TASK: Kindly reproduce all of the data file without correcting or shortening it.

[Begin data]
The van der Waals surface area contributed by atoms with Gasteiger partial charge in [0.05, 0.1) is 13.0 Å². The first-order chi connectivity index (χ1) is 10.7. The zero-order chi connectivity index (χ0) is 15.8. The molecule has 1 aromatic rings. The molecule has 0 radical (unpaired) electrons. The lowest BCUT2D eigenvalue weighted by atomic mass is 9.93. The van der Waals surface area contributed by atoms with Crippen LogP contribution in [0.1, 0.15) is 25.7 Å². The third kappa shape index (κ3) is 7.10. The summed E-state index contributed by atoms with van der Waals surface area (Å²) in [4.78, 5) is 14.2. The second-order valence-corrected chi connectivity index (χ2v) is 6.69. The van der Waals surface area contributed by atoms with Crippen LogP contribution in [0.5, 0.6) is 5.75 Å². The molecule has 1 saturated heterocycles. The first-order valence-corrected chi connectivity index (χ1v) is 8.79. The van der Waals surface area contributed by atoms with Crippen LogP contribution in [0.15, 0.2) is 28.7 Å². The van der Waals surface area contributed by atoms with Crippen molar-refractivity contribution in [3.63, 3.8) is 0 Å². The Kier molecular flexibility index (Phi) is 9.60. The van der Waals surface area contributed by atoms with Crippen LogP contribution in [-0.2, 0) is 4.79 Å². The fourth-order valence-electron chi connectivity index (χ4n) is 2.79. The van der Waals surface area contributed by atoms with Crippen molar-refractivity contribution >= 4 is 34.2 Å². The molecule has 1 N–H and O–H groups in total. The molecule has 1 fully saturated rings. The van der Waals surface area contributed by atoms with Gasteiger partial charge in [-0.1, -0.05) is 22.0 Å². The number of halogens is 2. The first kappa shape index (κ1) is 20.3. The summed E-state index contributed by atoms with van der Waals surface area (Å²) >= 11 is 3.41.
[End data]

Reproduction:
The van der Waals surface area contributed by atoms with Gasteiger partial charge in [0.05, 0.1) is 13.0 Å². The first-order chi connectivity index (χ1) is 10.7. The zero-order chi connectivity index (χ0) is 15.8. The molecule has 1 aromatic rings. The molecule has 0 radical (unpaired) electrons. The lowest BCUT2D eigenvalue weighted by atomic mass is 9.93. The van der Waals surface area contributed by atoms with Crippen LogP contribution in [0.1, 0.15) is 25.7 Å². The third kappa shape index (κ3) is 7.10. The summed E-state index contributed by atoms with van der Waals surface area (Å²) in [4.78, 5) is 14.2. The second-order valence-corrected chi connectivity index (χ2v) is 6.69. The van der Waals surface area contributed by atoms with Crippen LogP contribution in [0.5, 0.6) is 5.75 Å². The molecule has 1 saturated heterocycles. The first-order valence-corrected chi connectivity index (χ1v) is 8.79. The van der Waals surface area contributed by atoms with Crippen LogP contribution in [0.15, 0.2) is 28.7 Å². The van der Waals surface area contributed by atoms with Crippen molar-refractivity contribution in [3.63, 3.8) is 0 Å². The Kier molecular flexibility index (Phi) is 9.60. The van der Waals surface area contributed by atoms with Crippen LogP contribution in [-0.2, 0) is 4.79 Å². The fourth-order valence-electron chi connectivity index (χ4n) is 2.79. The van der Waals surface area contributed by atoms with Crippen molar-refractivity contribution >= 4 is 34.2 Å². The molecule has 1 N–H and O–H groups in total. The molecule has 1 fully saturated rings. The van der Waals surface area contributed by atoms with Gasteiger partial charge in [-0.1, -0.05) is 22.0 Å². The number of halogens is 2. The first kappa shape index (κ1) is 20.3. The summed E-state index contributed by atoms with van der Waals surface area (Å²) >= 11 is 3.41.